Hers seemed an incredibly interesting life. She died in 1999, having lived for the whole of the twentieth century and a little more. Born to the landed Haldane family of Scotland, she went to Oxford and published her first novel in 1923. She was to publish another 90 books, in genres as different as science fiction, historical fiction, fantasy, ethnography, poetry, memoir, political writing and works for children. She was also one of the initial ‘b-readers’ for Tolkien’s Lord of the Rings, which she was very positive about.

She was a member of the Fabian Society, took part in some light espionage, stood as a Labour candidate and later married one who became a Lord, giving her the title of Lady (which she never used). She became a member of the Bakgatla tribe in Botswana and advocated for them. She campaigned for women’s rights and birth control and although becoming a Life Fellow of the Eugenics Society, she quit it because of their politics.

When asked by Who’s Who what her hobbies were, she stated “burning rubbish.” When asked, on her 90th birthday, what she most regretted she said “all the men I never slept with”. She was an author definitely worth checking out.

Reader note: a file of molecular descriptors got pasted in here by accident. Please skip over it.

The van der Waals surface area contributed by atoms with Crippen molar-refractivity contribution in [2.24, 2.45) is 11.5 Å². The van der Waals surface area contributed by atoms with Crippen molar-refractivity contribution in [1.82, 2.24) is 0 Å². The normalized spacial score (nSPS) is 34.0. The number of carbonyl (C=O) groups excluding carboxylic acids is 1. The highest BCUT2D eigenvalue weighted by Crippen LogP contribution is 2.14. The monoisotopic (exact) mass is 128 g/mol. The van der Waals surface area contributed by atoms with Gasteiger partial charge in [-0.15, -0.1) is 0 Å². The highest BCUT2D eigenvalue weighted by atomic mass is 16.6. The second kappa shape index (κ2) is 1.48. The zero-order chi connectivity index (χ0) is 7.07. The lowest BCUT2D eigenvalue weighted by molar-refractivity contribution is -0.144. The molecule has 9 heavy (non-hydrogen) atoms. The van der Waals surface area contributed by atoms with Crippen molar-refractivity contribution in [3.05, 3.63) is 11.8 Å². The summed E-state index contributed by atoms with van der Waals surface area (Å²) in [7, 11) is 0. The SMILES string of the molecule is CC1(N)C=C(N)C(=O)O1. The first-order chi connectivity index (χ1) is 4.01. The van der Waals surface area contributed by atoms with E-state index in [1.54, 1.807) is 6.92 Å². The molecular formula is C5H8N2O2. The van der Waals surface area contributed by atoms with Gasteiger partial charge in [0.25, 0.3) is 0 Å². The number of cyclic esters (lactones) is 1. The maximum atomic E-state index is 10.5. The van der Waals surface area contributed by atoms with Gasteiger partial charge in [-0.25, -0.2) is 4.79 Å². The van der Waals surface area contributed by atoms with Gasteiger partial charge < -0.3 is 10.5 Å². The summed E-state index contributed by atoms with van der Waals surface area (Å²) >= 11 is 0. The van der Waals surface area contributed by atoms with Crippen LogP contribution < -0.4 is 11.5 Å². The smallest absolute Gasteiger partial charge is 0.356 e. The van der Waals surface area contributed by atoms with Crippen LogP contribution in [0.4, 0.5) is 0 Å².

I’ve had other focus writers. Leon Garfield will always have my heart (and I just discovered, and bought, a book by him I hadn’t heard of). I also very much enjoyed reading all the works of Patrick Hamilton and Penelope Fitzgerald.. but Mitchison’s ninety might take a bit more time to locate and read.

I’ve managed ten.

Travel Light

Memoirs of a Spacewoman

Behold Your King

Early in Orcadia

The Bull Calves

The Fourth Pig

The Corn King and the Spring Queen

To the Chapel Perilous

The Blood of the Martyrs

Not By Bread Alone

Within that selection lay some of her biggest hits and a few lesser known pieces. They contain some historical fiction, some sci-fi, a collection of fairy tales and what could be described as a YA novel.

I can’t say I have loved reading Naomi Mitchison as I’d hoped. The humour found in To the Chapel Perilous is not to be found in many of the other books. I found many of her characters to be a little opaque, and her style to sometimes be detached to the point of cold. On the whole, I’ve found her to be an author I’ve admired more than enjoyed, which is not to say there is no enjoyment.